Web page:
Y.-A. Lee, "Exploring Consumer Perceptions Toward the Use of Me-Ality Body Scanner for Clothing Selection in U.S. Shopping Malls", in Proc. of 4th Int. Conf. on 3D Body Scanning Technologies, Long Beach CA, USA, 2013, pp. 372-378, http://dx.doi.org/10.15221/13.372.
Exploring Consumer Perceptions toward the Use of Me-Ality Body Scanner for Clothing Selection in U.S. Shopping Malls
Iowa State University, Ames (IA), USA
The purpose of this exploratory study was to gain knowledge about consumer perceptions toward the use of 3D body scanning technology for their clothing selection. The specific objectives were: 1) to explore U.S. consumer's clothing fit and sizing issues, 2) to understand the level of consumer satisfaction about his/her current clothing fit; 3) to explore the consumer perceptions for the use of the Me-Ality body scanner; and 4) to examine the consumer's level of motivation to use this technology in the future. A convenience sample of 18 consumers was recruited from two of the purposefully chosen U.S. Midwestern shopping malls that equipped Me-Ality scanners providing sizing recommendations to consumers based on their body scan. After the completion of their Me-Ality body scan experience, potential study participants were asked to complete survey questionnaires to understand their usage of this technology to find better-fitted clothing during their shopping experiences. Participant's ages ranged from 18 to 28. The sample consisted of 39% of males and 61% of females, and 72.2% of White European Americans and 27.8% of African American. The majority resided in the Midwest (94.4%) and had attended at least some college (77.8%). Both quantitative and qualitative data analyses were used for this study. The results of this study indicate that most participants were satisfied with their current clothing fit while recognizing apparel sizing was different among brands. Waist, pant length, and the bust for females were common areas of fit dissatisfaction, with participants often commenting that proper fitting jeans and pants were the clothing that were most difficult to find. Although participants were mostly neutral about the perceived usefulness of body scanning, almost all believed the scanning process and body scanner were easy to use. The frequent reasons for participants to use the scanner were to check their right clothing size, for fun, and because another person asked them to try the body scanning. Participants had an overall positive opinion of 3D body scanning and expressed their interest to use this technology in the future, especially obtaining their accurate sizing information in a retail store setting. During the data collection, researchers observed that the employees operating the Me-Ality scanners had to try to convince people walking by to stop and do a scan. One worker commented the most challenging part was getting people to stop and do it saying, "Most people don't know what the body scanner is, so they don't want to try it." Many of the Me-Ality customers were children and teenagers who were at the malls for leisure purposes and had the time to devote to the scanning process. Since young people have been found to be more technologically oriented, further research should be done in this age group. Further research is also recommended on other Me-Ality consumers in other geographic locations to provide a more representative population. With more consumer awareness and accessible locations, 3D body scanning technology could become more prevalent in the everyday consumer shopping experience.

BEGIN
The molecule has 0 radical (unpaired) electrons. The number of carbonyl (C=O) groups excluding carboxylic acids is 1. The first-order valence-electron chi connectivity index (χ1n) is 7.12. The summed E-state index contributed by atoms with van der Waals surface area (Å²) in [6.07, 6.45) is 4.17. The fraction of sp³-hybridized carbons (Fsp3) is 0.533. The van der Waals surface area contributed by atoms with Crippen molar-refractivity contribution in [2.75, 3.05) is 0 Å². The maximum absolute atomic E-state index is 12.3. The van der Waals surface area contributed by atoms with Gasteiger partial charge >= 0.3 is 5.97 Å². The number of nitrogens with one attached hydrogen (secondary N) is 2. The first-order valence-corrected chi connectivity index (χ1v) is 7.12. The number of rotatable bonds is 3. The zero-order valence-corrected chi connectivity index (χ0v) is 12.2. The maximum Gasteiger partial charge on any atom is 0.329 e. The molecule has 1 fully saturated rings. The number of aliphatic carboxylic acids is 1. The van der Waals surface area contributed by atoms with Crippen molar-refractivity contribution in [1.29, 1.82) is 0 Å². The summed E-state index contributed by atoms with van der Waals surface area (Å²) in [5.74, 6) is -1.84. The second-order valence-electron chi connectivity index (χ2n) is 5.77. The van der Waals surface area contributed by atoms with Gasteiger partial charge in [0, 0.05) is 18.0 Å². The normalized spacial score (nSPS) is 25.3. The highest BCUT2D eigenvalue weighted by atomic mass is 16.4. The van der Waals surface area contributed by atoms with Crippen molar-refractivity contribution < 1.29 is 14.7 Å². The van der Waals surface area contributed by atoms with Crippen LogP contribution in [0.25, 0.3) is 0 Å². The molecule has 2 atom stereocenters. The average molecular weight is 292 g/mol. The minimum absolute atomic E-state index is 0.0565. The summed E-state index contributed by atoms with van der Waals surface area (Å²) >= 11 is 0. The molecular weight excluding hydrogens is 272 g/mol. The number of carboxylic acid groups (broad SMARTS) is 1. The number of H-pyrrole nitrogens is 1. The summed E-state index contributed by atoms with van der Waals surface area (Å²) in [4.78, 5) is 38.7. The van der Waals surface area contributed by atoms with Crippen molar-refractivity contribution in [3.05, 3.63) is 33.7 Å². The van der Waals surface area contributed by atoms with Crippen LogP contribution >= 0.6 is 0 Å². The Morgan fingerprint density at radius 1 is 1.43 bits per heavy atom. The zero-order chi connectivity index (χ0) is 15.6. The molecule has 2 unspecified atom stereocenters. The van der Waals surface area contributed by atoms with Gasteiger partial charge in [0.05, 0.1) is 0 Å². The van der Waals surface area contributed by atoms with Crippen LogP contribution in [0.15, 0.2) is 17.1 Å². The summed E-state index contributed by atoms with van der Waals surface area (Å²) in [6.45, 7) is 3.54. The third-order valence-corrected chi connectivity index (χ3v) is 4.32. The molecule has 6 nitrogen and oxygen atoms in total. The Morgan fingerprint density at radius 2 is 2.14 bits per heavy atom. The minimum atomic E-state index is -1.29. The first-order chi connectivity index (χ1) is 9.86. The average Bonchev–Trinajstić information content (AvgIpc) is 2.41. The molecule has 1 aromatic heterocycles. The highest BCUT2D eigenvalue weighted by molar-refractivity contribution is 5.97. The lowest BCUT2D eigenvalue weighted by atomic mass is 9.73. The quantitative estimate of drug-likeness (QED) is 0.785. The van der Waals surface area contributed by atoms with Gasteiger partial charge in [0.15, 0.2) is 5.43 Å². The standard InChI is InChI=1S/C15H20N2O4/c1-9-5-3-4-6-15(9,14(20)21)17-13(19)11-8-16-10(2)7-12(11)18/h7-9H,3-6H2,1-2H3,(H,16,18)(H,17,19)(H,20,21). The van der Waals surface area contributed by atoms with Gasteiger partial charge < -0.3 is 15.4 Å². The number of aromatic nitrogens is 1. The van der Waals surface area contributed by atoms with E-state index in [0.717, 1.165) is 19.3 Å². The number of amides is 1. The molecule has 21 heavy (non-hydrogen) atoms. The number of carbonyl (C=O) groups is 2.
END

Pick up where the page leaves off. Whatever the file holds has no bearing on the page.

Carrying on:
3d body scanning, clothing, consumer perception, Me-Ality
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